NARS is adaptive to its experience, and therefore is situated and embodied. Its beliefs summarize the system's experience (rather than describe the world "as it is"), and its concepts represent patterns in the experience (rather than denote the objects in the world). Its inference rules are valid in the sense that each conclusion is supported by the evidence provided by the premises (rather than because they derive absolute truth from absolute truth). The system is rational, because its conclusions are the best the system can find under the current knowledge and resources restriction (rather than because they are always absolutely correct or optimal).Narsese. NAL is designed incrementally with multiple layers. At each layer, NAL and Narsese are extended to have a higher expressive power, a richer semantics, and a larger set of inference rules, so as to increase the intelligence of the system.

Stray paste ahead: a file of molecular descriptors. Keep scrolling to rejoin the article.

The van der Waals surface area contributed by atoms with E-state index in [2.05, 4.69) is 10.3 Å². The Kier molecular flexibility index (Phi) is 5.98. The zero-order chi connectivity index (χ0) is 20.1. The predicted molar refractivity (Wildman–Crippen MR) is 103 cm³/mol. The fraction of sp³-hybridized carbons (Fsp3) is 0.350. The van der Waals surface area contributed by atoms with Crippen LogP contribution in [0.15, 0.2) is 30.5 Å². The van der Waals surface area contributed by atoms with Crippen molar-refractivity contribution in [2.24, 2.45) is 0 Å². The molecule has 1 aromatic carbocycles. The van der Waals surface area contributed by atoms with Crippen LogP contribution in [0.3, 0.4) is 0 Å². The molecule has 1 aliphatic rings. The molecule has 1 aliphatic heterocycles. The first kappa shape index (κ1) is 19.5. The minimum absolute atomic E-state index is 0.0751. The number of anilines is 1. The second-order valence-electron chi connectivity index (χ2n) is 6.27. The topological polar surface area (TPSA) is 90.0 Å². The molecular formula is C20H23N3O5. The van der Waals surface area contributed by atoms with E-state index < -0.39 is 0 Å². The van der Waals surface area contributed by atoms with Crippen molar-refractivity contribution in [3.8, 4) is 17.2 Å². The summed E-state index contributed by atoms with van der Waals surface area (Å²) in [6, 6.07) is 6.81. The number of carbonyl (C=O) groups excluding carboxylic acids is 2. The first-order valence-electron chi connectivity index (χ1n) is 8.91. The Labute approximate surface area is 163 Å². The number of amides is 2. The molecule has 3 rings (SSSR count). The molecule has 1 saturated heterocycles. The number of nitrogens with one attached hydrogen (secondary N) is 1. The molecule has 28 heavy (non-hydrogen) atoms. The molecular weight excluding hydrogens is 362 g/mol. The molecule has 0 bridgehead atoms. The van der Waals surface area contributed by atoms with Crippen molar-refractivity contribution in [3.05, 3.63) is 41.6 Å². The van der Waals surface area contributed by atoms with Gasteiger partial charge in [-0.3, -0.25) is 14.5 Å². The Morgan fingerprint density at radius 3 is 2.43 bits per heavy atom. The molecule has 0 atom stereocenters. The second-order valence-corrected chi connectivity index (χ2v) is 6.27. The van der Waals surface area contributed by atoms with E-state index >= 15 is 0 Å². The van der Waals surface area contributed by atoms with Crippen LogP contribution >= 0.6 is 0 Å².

To establish a solid semantic foundation for NAL, an Inheritance Logic, IL, is introduced first. This logic uses a categorical language, an experience-grounded semantics, and a few syllogistic inference rules. It describes how a statement can be formed by an inheritance copula (or a variant of it) linking one term to another term, and how the relation can transit from given statements to derived statements. Since IL assumes sufficient knowledge and resources, it is not non-axiomatic, but helps the designing of NAL by specifying its boundary conditions. At each layer, the extension of grammar rules and inference rules first happens in IL and then the results are further extended in NAL.
The major content of each layer is briefly summarized in the following: